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Microbiology. 2010 Apr;156(Pt 4):1134-43. doi: 10.1099/mic.0.033399-0. Epub 2009 Dec 24.

Transposon mutagenesis in a hyper-invasive clinical isolate of Campylobacter jejuni reveals a number of genes with potential roles in invasion.

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School of Science and Technology, Nottingham Trent University, Nottingham NG11 8NS, UK.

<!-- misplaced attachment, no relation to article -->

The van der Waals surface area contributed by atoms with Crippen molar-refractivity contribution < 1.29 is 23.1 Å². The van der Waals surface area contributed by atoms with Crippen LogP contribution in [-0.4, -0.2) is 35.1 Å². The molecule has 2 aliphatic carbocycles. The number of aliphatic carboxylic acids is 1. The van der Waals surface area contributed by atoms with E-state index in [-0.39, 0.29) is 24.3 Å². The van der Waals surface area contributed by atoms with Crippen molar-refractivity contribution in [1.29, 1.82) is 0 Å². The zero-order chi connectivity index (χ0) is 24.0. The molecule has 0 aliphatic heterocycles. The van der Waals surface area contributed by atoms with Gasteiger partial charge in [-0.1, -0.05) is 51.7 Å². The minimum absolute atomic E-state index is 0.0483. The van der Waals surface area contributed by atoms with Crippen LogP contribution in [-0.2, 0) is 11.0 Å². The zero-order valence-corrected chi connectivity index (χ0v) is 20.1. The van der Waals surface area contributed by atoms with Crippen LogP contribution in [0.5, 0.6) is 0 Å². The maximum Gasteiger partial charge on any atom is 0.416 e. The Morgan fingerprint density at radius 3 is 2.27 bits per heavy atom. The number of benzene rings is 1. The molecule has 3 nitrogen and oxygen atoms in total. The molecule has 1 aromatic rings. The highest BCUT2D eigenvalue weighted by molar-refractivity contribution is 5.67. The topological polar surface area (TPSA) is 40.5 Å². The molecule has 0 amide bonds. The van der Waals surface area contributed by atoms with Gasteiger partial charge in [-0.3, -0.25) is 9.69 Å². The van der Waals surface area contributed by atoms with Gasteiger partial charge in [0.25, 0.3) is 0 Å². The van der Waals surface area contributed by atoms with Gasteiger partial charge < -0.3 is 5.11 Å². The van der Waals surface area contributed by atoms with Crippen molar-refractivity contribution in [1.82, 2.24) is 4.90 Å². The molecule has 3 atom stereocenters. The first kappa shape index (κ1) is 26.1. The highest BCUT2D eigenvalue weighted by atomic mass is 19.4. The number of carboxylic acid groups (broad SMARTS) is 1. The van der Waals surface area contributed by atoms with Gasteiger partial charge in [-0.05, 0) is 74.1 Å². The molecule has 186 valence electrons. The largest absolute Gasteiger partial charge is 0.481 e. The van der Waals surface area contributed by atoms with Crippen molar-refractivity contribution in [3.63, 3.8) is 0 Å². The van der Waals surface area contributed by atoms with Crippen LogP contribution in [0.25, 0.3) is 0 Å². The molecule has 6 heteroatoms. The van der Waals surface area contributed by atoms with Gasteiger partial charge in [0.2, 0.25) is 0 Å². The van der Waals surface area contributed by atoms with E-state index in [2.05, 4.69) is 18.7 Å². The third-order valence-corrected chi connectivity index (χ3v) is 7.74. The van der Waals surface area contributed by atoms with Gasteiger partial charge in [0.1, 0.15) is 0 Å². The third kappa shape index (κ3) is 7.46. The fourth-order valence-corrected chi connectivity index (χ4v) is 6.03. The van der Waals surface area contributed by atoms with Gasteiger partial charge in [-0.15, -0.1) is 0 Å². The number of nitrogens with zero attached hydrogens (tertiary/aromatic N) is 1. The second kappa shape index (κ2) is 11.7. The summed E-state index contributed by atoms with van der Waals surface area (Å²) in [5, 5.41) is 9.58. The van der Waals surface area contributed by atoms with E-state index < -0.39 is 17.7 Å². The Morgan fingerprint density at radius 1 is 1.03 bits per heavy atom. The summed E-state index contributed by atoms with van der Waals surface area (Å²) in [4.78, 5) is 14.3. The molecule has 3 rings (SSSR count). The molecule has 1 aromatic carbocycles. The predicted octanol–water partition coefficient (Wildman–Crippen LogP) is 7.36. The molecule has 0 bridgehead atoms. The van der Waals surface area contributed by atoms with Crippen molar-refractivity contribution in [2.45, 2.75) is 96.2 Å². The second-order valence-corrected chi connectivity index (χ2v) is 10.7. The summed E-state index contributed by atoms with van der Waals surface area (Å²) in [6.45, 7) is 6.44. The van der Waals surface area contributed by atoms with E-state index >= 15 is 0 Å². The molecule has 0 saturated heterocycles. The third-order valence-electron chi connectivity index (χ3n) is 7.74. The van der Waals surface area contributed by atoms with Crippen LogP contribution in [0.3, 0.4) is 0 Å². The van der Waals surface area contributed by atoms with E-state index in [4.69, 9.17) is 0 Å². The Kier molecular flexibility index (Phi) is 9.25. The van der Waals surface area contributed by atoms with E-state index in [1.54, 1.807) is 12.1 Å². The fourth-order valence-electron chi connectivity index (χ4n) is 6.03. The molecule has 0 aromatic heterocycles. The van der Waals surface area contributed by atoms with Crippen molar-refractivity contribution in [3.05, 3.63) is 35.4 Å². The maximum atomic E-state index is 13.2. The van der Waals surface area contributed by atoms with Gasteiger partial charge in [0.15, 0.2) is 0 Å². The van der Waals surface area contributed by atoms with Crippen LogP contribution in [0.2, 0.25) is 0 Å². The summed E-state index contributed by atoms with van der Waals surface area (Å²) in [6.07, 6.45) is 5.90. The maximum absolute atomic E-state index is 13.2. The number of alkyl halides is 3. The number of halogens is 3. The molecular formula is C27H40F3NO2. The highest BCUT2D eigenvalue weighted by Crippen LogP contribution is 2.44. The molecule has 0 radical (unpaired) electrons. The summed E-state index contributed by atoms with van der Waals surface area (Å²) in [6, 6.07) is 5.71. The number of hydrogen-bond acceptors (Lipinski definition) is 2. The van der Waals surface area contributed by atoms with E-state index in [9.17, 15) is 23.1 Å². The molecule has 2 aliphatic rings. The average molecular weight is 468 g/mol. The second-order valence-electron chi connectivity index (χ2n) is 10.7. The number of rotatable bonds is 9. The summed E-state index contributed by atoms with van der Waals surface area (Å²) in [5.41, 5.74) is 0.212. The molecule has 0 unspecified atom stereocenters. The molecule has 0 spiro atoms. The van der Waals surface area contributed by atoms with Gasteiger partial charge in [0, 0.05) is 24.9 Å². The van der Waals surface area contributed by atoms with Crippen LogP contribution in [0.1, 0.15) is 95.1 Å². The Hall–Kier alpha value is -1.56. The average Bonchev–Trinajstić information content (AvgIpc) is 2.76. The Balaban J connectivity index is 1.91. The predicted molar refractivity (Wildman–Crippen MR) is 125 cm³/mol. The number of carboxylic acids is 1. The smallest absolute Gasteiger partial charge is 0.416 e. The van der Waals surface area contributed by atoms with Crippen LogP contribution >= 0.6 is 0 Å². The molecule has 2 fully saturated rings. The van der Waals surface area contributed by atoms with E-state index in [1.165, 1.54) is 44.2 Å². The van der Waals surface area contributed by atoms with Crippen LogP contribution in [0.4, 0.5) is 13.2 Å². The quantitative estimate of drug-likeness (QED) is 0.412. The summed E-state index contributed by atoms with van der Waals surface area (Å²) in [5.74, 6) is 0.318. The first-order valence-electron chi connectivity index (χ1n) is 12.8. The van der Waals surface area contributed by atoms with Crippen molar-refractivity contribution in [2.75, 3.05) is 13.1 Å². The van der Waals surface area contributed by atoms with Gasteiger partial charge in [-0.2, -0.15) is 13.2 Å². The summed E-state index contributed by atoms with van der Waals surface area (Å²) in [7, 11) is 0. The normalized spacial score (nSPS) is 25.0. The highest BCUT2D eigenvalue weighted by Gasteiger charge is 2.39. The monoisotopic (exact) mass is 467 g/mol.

Transposon mutagenesis has been applied to a hyper-invasive clinical isolate of Campylobacter jejuni, 01/51. A random transposon mutant library was screened in an in vitro assay of invasion and 26 mutants with a significant reduction in invasion were identified. Given that the invasion potential of C. jejuni is relatively poor compared to other enteric pathogens, the use of a hyper-invasive strain was advantageous as it greatly facilitated the identification of mutants with reduced invasion. The location of the transposon insertion in 23 of these mutants has been determined; all but three of the insertions are in genes also present in the genome-sequenced strain NCTC 11168. Eight of the mutants contain transposon insertions in one region of the genome (approximately 14 kb), which when compared with the genome of NCTC 11168 overlaps with one of the previously reported plasticity regions and is likely to be involved in genomic variation between strains. Further characterization of one of the mutants within this region has identified a gene that might be involved in adhesion to host cells.

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